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The psychometric properties of the snijders-oomen non-verbal intelligence test revised (SON-R) for primary school learners from culturally diverse communities

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dc.contributor.advisor Dr. M.J.L. Jooste en_US
dc.contributor.author Mashatola, Peter Ngwako
dc.date.accessioned 2012-09-12T10:16:20Z
dc.date.available 2012-09-12T10:16:20Z
dc.date.issued 2012-09-12
dc.date.submitted 2000-01
dc.identifier.uri http://hdl.handle.net/10210/7640
dc.description M.A. en_US
dc.description.abstract Intelligence testing in cross-cultural assessment settings where traditional intelligence tests are used, often reveals inappropriate test content and invalid test scores for various cultures, language or socio-economic groups (SES). This moved some test users to conclude that traditional intelligence tests are not culture fair and are not suitably constructed for use across different cultures. As a result, these traditional intelligence tests often show invalid score variability when used across different socio-economic groups and culture. The purpose of this study was to investigate the suitability of the Snijders-Oomen Non-verbal Intelligence Test-Revised (SON-R) on a group of primary school learners from different language, socio-economic status (SES) and gender groups and grade levels in the Johannesburg metropolitan area. The aim of the study was to establish psychometric properties of the SON-R and to demonstrate that the SON-R can minimise the influence of home language, SES, age, grade level and gender on sub-test scores. Five postulates and four specific hypotheses were formulated for the purpose of the study. The sample of this study consisted of 400 primary school children from schools in Roodepoort and Melville. The test was administered to all subjects individually in their respective home languages within their school premises. Various statistical procedures, e.g. multiple analysis of variance (MANOVA), analysis of variance (ANOVA), Principal Axis Factoring, Pearson Correlation coefficients, Cronbach alpha internal consistency coefficients and post-hoc tests (Scheffe and Dunnett T3) were used to analyse the data. The findings on item difficulty analysis, in terms of the first and second mistakes committed on each sub-test, shows that items of the SON-R generally correspond to the theory of item difficulty underlying the items of the SON-R. Furthermore, the difficulty levels of the sub-test items appeared to be compatible with the cognitive levels of the subjects. The findings on the relationship of socio-economic status, age, as well as gender, with the sub-test scores were not statistically significant, indicating that sub-test scores of the SON-R were not influenced by those variables. The relationship between home language as well as grade evel with sub-test scores was statistically significant. The two variables have caused significant differences on sub-test scores of the SON-R. Cronbach alpha internal consistency coefficients were relatively high. In general, the correlation coefficients between sub-test scores and academic performance in school subjects were high, indicating significant predictive ability of the SON-R for scholastic purposes. A single factor solution for the combined group data, indicated one general factor of non-verbal intelligence for all four language groups. The study has raised research questions, which should be considered for future research on the SON-R. In general, the data has successfully supported the postulates and the specific hypotheses of the study. en_US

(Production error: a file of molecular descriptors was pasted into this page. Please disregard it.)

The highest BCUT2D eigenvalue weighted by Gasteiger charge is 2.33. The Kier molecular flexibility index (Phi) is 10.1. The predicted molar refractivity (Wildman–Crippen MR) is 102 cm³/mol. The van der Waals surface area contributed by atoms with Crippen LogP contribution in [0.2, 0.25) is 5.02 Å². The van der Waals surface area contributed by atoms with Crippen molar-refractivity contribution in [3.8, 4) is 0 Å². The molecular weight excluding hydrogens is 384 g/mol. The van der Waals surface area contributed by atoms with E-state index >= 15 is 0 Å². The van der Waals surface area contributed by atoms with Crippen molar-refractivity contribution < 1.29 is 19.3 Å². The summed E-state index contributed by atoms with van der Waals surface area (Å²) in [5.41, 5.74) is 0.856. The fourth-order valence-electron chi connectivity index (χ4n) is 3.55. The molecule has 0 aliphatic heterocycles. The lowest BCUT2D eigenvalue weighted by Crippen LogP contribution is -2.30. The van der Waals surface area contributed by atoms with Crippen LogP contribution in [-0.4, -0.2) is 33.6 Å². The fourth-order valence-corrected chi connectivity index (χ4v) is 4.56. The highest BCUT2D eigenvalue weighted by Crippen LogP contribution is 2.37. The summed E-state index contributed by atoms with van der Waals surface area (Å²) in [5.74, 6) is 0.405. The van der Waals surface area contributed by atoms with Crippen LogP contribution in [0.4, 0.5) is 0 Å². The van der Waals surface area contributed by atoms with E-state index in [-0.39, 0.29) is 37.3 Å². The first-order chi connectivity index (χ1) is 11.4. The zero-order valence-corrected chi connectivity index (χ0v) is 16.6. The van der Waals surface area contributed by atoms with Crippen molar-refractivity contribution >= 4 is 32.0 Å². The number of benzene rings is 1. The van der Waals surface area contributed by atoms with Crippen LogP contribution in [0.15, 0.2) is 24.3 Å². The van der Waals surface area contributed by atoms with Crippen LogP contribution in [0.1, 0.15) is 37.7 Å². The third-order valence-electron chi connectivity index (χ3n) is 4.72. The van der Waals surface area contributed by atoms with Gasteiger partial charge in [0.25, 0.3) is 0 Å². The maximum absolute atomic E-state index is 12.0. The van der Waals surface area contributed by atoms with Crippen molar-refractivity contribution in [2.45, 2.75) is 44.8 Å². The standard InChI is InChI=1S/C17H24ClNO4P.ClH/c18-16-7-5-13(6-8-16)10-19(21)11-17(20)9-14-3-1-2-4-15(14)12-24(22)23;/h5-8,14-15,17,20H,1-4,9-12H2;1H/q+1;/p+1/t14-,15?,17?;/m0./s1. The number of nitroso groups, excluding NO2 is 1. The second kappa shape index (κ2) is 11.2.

dc.language.iso en en_US
dc.subject Intelligence tests -- Research -- South Africa en_US
dc.subject School children -- Intelligence testing -- Research -- South Africa en_US
dc.subject Intelligence tests -- Cross-cultural studies en_US
dc.subject Multiculturalism -- Research -- South Africa en_US
dc.title The psychometric properties of the snijders-oomen non-verbal intelligence test revised (SON-R) for primary school learners from culturally diverse communities en_US
dc.type Thesis en_US

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